With a little spoiler, the answer is: fortunately, not much!
While having a competitive price is important, the main drivers of online conversion are elsewhere. The context in which we humans make a choice is a powerful driver of our decisions, and this is true for online insurance as well.
The article below focuses on the content of the webpages hosting online portals and their key messages framing. The boost in conversion rate generated by the right context is staggering, and it outperforms price slashing by quite a margin. Let me explain why.
“Most people don’t know what they want unless they see it in context.” Dan Ariely
What do BigFoot and Homo Economicus have in common?
In the last few years, the insurance industry has come to the realisation that getting their products online is an absolute must. Especially in the post-Covid world, where the pandemic reinforced “the urgency of accelerating product innovation and digital transformation” (McKinsey, 2020).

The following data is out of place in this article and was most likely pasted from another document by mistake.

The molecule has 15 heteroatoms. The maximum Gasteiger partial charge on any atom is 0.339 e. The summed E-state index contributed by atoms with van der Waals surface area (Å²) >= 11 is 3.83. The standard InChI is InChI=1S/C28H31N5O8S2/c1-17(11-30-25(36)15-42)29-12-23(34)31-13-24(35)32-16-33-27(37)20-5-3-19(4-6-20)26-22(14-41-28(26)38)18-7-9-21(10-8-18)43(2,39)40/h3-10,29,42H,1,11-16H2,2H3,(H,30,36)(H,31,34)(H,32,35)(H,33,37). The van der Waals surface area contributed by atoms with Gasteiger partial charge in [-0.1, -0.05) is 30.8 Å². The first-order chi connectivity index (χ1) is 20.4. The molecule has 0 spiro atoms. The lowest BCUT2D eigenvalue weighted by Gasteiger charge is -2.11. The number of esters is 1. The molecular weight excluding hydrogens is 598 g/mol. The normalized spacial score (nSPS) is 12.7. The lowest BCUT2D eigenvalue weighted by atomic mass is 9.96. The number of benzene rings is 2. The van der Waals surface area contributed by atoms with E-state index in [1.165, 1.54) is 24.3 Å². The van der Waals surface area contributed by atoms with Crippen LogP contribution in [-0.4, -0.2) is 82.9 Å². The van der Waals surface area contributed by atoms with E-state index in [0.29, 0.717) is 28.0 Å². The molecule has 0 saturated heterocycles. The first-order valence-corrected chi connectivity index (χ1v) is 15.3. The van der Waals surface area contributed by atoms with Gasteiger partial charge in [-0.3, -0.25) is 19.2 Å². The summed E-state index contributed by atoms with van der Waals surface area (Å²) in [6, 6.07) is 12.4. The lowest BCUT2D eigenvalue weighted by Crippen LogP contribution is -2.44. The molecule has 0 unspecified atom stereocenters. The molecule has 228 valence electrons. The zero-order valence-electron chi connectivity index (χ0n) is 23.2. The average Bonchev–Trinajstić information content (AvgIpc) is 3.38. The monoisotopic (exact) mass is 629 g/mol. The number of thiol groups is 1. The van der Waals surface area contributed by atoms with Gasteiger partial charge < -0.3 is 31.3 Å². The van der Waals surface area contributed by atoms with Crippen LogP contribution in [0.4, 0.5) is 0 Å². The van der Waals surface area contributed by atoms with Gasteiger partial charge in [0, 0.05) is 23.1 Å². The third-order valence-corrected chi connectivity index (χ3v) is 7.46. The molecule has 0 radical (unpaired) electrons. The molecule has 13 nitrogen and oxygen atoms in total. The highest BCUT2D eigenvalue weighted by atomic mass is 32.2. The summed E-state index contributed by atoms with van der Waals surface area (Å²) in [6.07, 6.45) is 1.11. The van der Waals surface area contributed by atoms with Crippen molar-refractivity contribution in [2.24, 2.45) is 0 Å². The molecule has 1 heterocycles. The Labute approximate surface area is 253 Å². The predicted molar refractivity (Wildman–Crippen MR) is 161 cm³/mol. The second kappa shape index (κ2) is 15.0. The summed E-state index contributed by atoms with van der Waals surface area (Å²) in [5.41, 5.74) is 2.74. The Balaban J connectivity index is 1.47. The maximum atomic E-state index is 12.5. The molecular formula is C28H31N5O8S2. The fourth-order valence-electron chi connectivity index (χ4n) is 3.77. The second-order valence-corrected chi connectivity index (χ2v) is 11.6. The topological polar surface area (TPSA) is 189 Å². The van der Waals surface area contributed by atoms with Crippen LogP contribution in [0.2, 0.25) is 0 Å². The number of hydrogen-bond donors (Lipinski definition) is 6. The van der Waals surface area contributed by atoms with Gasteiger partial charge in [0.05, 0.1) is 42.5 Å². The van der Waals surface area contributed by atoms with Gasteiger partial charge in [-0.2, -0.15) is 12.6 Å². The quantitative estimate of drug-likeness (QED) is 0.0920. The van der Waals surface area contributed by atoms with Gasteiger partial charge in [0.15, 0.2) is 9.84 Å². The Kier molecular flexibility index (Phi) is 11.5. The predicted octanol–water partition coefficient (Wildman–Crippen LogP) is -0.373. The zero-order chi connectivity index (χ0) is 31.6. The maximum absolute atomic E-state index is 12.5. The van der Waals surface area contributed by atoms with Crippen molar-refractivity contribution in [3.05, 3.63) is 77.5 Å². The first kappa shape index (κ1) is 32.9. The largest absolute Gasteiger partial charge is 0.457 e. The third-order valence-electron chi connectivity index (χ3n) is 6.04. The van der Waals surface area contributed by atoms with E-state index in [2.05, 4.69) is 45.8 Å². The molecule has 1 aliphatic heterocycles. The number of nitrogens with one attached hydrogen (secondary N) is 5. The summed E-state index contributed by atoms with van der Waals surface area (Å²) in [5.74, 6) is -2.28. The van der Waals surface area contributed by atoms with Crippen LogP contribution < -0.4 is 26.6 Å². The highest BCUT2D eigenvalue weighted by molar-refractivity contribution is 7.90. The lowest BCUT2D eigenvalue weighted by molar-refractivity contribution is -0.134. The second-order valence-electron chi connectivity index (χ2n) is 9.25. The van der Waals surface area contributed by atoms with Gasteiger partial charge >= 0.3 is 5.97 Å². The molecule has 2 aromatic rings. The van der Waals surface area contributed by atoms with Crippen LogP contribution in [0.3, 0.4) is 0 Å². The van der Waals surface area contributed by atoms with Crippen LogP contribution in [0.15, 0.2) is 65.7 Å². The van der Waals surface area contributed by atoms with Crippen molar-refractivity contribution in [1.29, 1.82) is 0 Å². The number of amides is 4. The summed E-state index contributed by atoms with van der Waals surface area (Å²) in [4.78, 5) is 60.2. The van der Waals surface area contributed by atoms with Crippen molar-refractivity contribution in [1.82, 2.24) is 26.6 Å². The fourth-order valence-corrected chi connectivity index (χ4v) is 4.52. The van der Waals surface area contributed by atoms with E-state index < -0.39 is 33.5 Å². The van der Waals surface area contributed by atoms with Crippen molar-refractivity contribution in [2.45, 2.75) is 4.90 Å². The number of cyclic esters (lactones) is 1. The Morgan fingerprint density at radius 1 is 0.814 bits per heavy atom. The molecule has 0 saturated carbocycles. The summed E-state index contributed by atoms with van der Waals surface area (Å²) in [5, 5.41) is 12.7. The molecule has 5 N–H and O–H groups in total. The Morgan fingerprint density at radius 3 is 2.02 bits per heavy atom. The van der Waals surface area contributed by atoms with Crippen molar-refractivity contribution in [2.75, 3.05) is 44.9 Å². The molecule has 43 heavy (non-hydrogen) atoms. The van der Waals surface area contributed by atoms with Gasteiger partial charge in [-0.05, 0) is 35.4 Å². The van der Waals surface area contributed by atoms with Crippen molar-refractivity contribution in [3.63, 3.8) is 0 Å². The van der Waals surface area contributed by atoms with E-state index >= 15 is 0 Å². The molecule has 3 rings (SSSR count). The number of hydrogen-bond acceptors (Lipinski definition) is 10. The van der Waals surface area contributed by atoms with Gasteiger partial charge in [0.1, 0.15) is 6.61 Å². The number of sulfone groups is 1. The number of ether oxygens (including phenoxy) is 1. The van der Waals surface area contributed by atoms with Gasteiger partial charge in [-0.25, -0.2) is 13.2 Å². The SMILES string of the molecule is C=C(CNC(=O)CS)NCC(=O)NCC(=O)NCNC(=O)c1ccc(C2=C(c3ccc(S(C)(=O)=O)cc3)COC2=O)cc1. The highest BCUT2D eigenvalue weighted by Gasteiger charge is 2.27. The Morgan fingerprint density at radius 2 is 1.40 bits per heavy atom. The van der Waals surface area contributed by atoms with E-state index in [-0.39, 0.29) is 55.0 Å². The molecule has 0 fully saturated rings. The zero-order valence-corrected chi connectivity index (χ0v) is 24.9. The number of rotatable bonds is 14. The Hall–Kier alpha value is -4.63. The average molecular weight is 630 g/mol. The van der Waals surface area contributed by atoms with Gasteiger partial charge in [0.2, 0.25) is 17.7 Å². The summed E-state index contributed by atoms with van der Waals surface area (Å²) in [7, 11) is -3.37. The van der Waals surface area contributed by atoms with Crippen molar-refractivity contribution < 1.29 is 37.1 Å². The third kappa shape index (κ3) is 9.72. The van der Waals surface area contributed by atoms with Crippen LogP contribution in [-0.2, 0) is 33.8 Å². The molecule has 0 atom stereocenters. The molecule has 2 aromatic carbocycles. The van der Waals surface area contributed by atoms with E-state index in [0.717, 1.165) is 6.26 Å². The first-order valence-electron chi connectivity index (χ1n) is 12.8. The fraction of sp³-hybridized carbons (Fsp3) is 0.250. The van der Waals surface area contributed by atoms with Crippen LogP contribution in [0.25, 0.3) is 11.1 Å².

However, one of the consequences of the products’ digitalisation is that the insurers seem to face harder competition on price. Aggregators offer an easy way to instantly compare the price of many insurance products. Even in markets where aggregators are not the standard, consumers can still look around on several websites and obtain quotes from several insurers in a few minutes.
One of the main answers of the insurers to this pressure has been increasing attention (and spending) on risk and price modelling. It is one of the most traditional assumptions of Economics: The better the price offered, the more the consumers will buy, right?